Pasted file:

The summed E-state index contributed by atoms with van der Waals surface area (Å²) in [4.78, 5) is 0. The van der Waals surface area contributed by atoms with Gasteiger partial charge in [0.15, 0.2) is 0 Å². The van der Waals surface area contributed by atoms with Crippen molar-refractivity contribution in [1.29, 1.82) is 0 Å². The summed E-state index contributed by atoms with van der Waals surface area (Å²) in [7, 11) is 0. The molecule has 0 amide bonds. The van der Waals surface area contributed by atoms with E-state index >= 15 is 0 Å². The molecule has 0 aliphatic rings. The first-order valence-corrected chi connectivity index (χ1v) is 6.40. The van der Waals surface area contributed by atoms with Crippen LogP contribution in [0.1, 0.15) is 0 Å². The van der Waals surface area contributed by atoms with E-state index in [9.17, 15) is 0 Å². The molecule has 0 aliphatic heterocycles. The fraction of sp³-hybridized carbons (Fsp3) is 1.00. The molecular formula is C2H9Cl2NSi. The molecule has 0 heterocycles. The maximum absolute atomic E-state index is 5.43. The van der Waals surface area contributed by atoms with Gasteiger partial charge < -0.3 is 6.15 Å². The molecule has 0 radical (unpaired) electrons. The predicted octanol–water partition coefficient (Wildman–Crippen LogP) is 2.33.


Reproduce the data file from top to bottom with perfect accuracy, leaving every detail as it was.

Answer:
The summed E-state index contributed by atoms with van der Waals surface area (Å²) in [4.78, 5) is 0. The van der Waals surface area contributed by atoms with Gasteiger partial charge in [0.15, 0.2) is 0 Å². The van der Waals surface area contributed by atoms with Crippen molar-refractivity contribution in [1.29, 1.82) is 0 Å². The summed E-state index contributed by atoms with van der Waals surface area (Å²) in [7, 11) is 0. The molecule has 0 amide bonds. The van der Waals surface area contributed by atoms with E-state index >= 15 is 0 Å². The molecule has 0 aliphatic rings. The first-order valence-corrected chi connectivity index (χ1v) is 6.40. The van der Waals surface area contributed by atoms with Crippen LogP contribution in [0.1, 0.15) is 0 Å². The van der Waals surface area contributed by atoms with E-state index in [9.17, 15) is 0 Å². The molecule has 0 aliphatic heterocycles. The fraction of sp³-hybridized carbons (Fsp3) is 1.00. The molecular formula is C2H9Cl2NSi. The molecule has 0 heterocycles. The maximum absolute atomic E-state index is 5.43. The van der Waals surface area contributed by atoms with Gasteiger partial charge < -0.3 is 6.15 Å². The molecule has 0 radical (unpaired) electrons. The predicted octanol–water partition coefficient (Wildman–Crippen LogP) is 2.33.